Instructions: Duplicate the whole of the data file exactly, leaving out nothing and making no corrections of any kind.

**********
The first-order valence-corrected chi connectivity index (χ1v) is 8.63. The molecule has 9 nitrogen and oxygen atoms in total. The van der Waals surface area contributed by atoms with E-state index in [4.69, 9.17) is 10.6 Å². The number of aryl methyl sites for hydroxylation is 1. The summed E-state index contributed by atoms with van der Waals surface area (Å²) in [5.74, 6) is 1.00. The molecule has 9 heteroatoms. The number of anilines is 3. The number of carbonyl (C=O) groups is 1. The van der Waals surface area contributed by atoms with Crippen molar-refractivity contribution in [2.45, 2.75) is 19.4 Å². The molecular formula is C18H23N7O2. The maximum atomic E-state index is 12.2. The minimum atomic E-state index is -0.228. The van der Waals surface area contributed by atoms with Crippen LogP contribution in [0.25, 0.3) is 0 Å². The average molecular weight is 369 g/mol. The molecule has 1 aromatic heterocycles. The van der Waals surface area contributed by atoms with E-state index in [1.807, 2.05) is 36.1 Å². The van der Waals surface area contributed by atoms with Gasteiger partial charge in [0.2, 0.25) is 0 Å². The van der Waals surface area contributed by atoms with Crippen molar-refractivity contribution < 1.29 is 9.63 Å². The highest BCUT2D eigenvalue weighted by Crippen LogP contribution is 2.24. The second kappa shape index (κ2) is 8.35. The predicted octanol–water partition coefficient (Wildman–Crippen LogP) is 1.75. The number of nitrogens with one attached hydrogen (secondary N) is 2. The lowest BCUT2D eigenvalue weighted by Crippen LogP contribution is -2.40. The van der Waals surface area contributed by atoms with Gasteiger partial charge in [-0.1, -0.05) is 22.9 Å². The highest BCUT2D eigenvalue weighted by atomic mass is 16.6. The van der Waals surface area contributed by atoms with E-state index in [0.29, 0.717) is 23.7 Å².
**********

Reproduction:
The first-order valence-corrected chi connectivity index (χ1v) is 8.63. The molecule has 9 nitrogen and oxygen atoms in total. The van der Waals surface area contributed by atoms with E-state index in [4.69, 9.17) is 10.6 Å². The number of aryl methyl sites for hydroxylation is 1. The summed E-state index contributed by atoms with van der Waals surface area (Å²) in [5.74, 6) is 1.00. The molecule has 9 heteroatoms. The number of anilines is 3. The number of carbonyl (C=O) groups is 1. The van der Waals surface area contributed by atoms with Crippen molar-refractivity contribution in [2.45, 2.75) is 19.4 Å². The molecular formula is C18H23N7O2. The maximum atomic E-state index is 12.2. The minimum atomic E-state index is -0.228. The van der Waals surface area contributed by atoms with Crippen LogP contribution in [0.25, 0.3) is 0 Å². The average molecular weight is 369 g/mol. The molecule has 1 aromatic heterocycles. The van der Waals surface area contributed by atoms with E-state index in [1.807, 2.05) is 36.1 Å². The van der Waals surface area contributed by atoms with Gasteiger partial charge in [0.2, 0.25) is 0 Å². The van der Waals surface area contributed by atoms with Crippen molar-refractivity contribution < 1.29 is 9.63 Å². The highest BCUT2D eigenvalue weighted by Crippen LogP contribution is 2.24. The second kappa shape index (κ2) is 8.35. The predicted octanol–water partition coefficient (Wildman–Crippen LogP) is 1.75. The number of nitrogens with one attached hydrogen (secondary N) is 2. The lowest BCUT2D eigenvalue weighted by Crippen LogP contribution is -2.40. The van der Waals surface area contributed by atoms with Gasteiger partial charge in [-0.1, -0.05) is 22.9 Å². The highest BCUT2D eigenvalue weighted by atomic mass is 16.6. The van der Waals surface area contributed by atoms with E-state index in [0.29, 0.717) is 23.7 Å².